UNICEF Calls 2005 'Year of Emergencies'
UNICEF Calls 2005 'Year of Emergencies' as Tsunami Anniversary Nears
New York, Nov 29 2005 7:00PM
The year 2005 has been an unprecedented year of emergencies for children, with an extraordinary series of natural disasters, food crises, and conflicts tearing at the fabric of life for tens of millions of people, according to a report by the United Nations Children's Fund released today.
In a preliminary one-year update on its recovery efforts in the tsunami zone, UNICEF said that from the dozen countries struck by the tsunami to the conflict zone of Darfur, from nutrition emergencies in Niger and Malawi to crop failures in Ethiopia and Eritrea, and from the devastating Atlantic hurricane season to the epic Pakistan earthquake, it had not responded to such an array of humanitarian emergencies in a single year in recent memory.
In its summary of its continuing effort to help rebuild children's lives in the tsunami zone, UNICEF said that while millions of people had been kept healthy and children were largely back in school, the real process of rebuilding is just beginning.
Despite progress, however, UNICEF said a long road remained for the victims of the tsunami.
But the tsunami was just the start of an unprecedented string of humanitarian crises, UNICEF noted. A day before the United Nations launches its annual "consolidated appeal" for countries in crisis, the children's agency said that an extraordinary series of natural disasters and conflicts throughout the year continue to endanger children's lives.
In Darfur, for example, one of the world's most complex and inaccessible territories, malnutrition is spreading to parts of the population largely unaffected until recently, and UNICEF is working to reach 1.5 million children caught in renewed conflict there.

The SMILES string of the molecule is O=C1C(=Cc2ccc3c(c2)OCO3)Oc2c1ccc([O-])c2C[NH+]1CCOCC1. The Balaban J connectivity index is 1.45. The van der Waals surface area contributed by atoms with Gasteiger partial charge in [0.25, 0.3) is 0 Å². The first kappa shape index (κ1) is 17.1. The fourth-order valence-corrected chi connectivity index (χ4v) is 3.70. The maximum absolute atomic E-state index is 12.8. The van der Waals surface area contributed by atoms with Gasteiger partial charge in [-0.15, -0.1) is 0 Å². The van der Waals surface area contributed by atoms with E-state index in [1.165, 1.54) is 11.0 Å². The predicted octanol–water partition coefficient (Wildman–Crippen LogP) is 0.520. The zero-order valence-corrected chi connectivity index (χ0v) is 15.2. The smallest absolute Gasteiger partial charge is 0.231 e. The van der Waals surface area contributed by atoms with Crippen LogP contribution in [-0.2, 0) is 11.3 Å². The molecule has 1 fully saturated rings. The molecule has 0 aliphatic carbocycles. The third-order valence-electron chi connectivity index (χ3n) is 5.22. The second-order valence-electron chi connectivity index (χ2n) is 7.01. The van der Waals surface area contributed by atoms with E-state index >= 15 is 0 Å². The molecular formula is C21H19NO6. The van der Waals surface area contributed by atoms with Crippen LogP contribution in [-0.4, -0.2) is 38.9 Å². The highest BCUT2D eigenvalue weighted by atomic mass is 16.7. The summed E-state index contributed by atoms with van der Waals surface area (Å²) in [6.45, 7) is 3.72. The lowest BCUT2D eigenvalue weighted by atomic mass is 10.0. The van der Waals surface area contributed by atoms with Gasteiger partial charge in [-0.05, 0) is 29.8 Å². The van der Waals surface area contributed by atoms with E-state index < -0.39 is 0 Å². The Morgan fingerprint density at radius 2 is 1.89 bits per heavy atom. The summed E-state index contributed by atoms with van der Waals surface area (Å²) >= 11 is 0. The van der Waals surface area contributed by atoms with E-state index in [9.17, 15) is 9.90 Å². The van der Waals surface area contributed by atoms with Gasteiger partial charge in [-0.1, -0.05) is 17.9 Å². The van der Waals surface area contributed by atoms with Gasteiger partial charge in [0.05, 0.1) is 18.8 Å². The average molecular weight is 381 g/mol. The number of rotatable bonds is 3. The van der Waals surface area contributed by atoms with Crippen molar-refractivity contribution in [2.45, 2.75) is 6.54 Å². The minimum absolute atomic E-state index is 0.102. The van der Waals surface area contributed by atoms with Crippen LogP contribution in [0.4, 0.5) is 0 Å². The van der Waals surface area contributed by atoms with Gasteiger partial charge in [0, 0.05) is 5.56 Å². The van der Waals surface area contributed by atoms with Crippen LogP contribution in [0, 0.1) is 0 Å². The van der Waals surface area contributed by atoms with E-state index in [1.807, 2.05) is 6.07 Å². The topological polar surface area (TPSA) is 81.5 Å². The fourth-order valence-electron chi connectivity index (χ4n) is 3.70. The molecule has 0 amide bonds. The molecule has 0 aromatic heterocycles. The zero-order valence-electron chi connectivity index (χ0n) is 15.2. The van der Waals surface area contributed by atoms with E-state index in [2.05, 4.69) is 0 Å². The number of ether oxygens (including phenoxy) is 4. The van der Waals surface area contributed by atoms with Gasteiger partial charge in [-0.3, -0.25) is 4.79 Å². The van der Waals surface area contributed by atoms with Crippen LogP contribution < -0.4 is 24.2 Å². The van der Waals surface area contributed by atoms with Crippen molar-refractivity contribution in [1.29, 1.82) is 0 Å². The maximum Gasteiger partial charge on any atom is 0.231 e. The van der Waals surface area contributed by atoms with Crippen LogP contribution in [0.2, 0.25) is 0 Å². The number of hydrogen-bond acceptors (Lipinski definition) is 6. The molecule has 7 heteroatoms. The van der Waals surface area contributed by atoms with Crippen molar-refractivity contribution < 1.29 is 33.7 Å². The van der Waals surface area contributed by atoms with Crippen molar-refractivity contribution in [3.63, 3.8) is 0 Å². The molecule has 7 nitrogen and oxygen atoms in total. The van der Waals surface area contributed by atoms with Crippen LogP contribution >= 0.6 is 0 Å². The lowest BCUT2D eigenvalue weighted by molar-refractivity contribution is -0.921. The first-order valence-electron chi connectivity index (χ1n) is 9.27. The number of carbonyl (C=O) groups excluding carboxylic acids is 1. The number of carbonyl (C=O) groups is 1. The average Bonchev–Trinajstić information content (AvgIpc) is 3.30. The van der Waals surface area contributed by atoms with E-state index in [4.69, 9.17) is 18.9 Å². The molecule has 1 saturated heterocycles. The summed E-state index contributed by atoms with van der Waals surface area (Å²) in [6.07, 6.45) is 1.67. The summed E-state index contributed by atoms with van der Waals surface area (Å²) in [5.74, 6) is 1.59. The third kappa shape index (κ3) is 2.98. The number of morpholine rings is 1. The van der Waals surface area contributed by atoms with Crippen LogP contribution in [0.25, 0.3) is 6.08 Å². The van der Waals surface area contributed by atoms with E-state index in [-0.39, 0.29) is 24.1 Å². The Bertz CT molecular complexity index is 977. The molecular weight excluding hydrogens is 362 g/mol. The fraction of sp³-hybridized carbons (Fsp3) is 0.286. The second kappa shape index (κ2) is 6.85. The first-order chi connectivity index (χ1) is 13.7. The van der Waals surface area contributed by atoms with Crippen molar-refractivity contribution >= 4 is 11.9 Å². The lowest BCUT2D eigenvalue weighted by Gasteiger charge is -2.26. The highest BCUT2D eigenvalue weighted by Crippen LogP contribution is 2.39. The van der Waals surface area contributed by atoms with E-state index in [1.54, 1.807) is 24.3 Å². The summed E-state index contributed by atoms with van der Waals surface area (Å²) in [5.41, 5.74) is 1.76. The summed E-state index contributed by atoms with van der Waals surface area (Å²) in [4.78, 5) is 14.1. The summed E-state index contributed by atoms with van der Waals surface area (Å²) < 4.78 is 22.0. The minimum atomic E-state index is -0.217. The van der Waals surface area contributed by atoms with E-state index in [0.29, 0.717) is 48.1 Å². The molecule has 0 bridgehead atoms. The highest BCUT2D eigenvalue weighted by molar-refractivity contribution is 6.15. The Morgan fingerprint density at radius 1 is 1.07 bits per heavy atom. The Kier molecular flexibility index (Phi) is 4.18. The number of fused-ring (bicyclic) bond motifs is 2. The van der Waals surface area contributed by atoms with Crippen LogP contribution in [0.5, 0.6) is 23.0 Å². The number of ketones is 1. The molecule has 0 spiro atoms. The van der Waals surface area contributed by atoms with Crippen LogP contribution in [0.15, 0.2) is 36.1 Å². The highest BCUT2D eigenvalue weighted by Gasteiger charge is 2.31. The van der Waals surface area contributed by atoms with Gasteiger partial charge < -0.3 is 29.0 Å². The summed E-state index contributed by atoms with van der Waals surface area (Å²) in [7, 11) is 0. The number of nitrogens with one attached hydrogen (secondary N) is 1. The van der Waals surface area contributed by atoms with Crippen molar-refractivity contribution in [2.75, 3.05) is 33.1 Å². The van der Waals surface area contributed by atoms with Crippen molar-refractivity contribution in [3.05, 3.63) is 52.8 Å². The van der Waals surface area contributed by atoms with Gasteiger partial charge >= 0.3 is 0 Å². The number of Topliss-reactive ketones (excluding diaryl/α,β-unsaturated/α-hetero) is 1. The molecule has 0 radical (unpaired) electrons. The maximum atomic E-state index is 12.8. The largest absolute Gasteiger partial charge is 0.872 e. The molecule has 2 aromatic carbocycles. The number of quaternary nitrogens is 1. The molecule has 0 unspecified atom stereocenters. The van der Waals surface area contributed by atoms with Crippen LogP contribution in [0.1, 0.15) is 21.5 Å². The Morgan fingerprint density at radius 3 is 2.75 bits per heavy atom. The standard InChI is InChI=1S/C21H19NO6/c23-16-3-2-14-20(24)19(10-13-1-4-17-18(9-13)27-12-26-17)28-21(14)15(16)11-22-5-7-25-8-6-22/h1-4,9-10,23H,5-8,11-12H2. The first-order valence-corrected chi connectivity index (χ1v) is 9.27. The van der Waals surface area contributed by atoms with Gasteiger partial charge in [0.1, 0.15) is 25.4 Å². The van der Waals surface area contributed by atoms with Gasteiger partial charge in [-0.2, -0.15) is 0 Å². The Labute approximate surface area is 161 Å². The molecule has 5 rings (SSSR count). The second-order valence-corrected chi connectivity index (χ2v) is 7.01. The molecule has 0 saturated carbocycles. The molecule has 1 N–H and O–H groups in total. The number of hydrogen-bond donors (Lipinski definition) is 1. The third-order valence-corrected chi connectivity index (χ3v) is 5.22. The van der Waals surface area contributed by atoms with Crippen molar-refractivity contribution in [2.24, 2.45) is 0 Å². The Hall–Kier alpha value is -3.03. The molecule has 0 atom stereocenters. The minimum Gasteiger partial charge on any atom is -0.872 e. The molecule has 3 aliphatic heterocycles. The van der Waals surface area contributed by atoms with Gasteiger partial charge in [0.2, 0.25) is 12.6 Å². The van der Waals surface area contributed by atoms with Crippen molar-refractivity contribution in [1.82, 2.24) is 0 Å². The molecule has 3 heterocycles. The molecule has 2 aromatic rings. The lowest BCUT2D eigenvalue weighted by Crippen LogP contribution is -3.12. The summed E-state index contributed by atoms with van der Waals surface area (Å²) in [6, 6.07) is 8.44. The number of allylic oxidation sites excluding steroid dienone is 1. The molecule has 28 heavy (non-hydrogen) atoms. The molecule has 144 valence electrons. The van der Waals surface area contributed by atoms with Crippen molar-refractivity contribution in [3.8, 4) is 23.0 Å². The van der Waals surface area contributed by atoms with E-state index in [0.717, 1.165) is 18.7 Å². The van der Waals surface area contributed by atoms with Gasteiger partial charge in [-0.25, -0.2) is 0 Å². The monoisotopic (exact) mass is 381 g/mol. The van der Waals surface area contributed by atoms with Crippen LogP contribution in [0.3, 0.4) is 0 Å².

In March, renewed fighting in eastern Democratic Republic of Congo sparked a fresh crisis in a long-running conflict that has already claimed the lives of an estimated 3.5 million people, the vast majority of them children and women.
Throughout the year, drought and crop failures in Niger Eritrea, Ethiopia, and Malawi have left millions of children and women relying on international humanitarian aid.
In September Hurricane Katrina affected millions of people along large stretches of the US gulf coast, and in October hurricane Stan slammed into impoverished Central America, killing hundreds in Guatemala and El Salvador, displacing tens of thousands, and leaving close to 300,000 people reliant on international food aid.
And in early October, an estimated 3.3 million people in Pakistan, nearly half of whom were children, lost their homes, and at least 73,000 people were killed by an epic earthquake. An estimated 150,000 people remain above the snowline, and with snows now falling, the outlook appears bleak for those who remain isolated.
UNICEF said it would continue its work in the tsunami zone and all the other humanitarian emergency locales as long as it has funding.